The coat consists of two layers. The outer coat is dense, rough, coarse and crisp with softer hair on the head and lower legs. It may be two to four inches in length. The under coat is short wooly and slightly oily. It may be hard to find in summer months.  And about Otterhounds in the ring, they need to be shown in a natural coat, with no sculpturing or shaping.

Any color or combination of colors is acceptable. The nose should be black, liver or slate depending on the color of the hound. Eye rim should match the nose. The eye color of those with black noses should be dark while those with liver or slate noses may have hazel eyes.

The Otterhound moves freely with a loose long reaching gait. They don’t lift their feet high off the ground and may shuffle at slow gaits.



Otterhound Grooming and Exercise

Though some Otterhounds have a fair amount of coat they do not shed a great deal. Expect to brush an Otterhound on a weekly basis to keep the coat from matting. Most Otterhounds aren’t slobbery dogs, but they’ve got beards, long ears and BIG hairy feet that get into their water bowls, food dishes, and any available mud, and then spread it around. Otterhounds don’t seem to develop the strong “doggy” odor that some dogs do, so frequent baths should not be necessary, but you will probably need to clean ears on a regular basis.

The Otterhound needs a lot of daily exercise in a safe area or on leash, as they tend to forget everything when an interesting scent is discovered. Exercise can be running, walking or swimming. They should have a well fenced yard and can sleep outside in cool climates provided there is shelter.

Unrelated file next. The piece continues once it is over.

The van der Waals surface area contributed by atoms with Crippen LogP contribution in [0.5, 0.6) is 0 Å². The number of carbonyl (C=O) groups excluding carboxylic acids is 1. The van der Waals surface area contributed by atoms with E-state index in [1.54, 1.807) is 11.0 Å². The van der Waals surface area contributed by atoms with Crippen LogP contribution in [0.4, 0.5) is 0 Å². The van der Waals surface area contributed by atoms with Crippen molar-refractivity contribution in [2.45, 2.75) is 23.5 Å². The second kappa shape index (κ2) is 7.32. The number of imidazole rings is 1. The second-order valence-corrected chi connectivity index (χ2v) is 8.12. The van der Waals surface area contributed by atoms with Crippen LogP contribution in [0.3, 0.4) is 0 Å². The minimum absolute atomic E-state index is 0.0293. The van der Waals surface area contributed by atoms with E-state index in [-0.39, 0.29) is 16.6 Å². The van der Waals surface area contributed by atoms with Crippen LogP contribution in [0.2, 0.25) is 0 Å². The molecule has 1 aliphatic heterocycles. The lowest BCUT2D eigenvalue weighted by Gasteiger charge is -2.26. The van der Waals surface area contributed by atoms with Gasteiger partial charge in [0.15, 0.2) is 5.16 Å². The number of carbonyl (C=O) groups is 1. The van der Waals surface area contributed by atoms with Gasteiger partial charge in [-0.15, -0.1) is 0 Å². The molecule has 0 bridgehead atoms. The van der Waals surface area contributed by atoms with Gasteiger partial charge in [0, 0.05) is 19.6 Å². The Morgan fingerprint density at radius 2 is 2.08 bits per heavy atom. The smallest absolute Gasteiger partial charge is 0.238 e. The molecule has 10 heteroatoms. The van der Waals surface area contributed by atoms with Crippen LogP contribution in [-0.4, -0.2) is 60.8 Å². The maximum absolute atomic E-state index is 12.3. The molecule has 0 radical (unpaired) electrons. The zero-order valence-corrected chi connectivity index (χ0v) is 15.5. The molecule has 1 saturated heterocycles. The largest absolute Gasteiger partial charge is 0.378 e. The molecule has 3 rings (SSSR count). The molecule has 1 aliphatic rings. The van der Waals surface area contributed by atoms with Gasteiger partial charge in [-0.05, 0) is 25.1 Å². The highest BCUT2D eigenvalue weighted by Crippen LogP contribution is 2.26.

About Otterhounds Temperament

An important note about Otterhounds is that they are a bold and exuberant dog. Friendly, cheerful, loving and devoted, he makes a good companion. This breed is quite good with children, but may be clumsy with small children and therefore is not recommended for infants. They are a friend to all other dogs, family pets, children and people in general, however it will chase non-canine animals (it can get along with cats in the family). They are affectionate, intelligent, and independent with a mind of their own.

Because the Otterhound was never traditionally kept as a pet, it is not among the most responsive of breeds. Training the Otterhound takes patience, because it tends to be quite willful. The best results are achieved with a soft but consistent hand. Use the classic “Iron fist in a velvet glove” approach when training this dog.

The great thing about Otterhounds are that they are a low-key dog that can function as a quiet companion. They like to roam and sniff and have a tendency to snore. Otterhounds have a harmonious, boisterous and powerful voice that carries for long distances. They like to bay but they don’t bark excessively.



About Otterhounds Health

The Otterhound can live 10 to 13 years. They are slow to mature both physically and mentally. While there are some health problems in the breed they are generally healthy. Some current concerns are Hip Dysplasia, Glanzman’s thrombasthenia (bleeding disorder) and epilepsy. As with all dogs with pendulous ears care must be taken to prevent ear problems. Like the rest of America, Otterhounds tend to gain weight if food and exercise are not regulated.